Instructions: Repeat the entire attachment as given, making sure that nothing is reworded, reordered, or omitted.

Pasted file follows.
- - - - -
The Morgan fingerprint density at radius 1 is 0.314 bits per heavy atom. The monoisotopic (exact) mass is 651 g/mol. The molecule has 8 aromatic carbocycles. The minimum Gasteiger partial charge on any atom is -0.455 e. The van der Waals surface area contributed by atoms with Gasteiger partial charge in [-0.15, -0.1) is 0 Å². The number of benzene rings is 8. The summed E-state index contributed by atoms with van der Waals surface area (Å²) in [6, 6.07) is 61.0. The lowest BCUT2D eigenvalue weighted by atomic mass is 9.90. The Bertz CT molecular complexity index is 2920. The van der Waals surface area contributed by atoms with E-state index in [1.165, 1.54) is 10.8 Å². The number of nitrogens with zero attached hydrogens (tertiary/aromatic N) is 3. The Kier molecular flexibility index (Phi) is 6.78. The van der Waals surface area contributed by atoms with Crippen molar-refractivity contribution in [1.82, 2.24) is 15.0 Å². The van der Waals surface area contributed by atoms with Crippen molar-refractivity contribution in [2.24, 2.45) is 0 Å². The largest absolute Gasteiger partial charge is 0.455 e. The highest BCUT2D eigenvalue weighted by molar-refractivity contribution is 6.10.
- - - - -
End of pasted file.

The Morgan fingerprint density at radius 1 is 0.314 bits per heavy atom. The monoisotopic (exact) mass is 651 g/mol. The molecule has 8 aromatic carbocycles. The minimum Gasteiger partial charge on any atom is -0.455 e. The van der Waals surface area contributed by atoms with Gasteiger partial charge in [-0.15, -0.1) is 0 Å². The number of benzene rings is 8. The summed E-state index contributed by atoms with van der Waals surface area (Å²) in [6, 6.07) is 61.0. The lowest BCUT2D eigenvalue weighted by atomic mass is 9.90. The Bertz CT molecular complexity index is 2920. The van der Waals surface area contributed by atoms with E-state index in [1.165, 1.54) is 10.8 Å². The number of nitrogens with zero attached hydrogens (tertiary/aromatic N) is 3. The Kier molecular flexibility index (Phi) is 6.78. The van der Waals surface area contributed by atoms with Crippen molar-refractivity contribution in [1.82, 2.24) is 15.0 Å². The van der Waals surface area contributed by atoms with Crippen molar-refractivity contribution in [2.24, 2.45) is 0 Å². The largest absolute Gasteiger partial charge is 0.455 e. The highest BCUT2D eigenvalue weighted by molar-refractivity contribution is 6.10.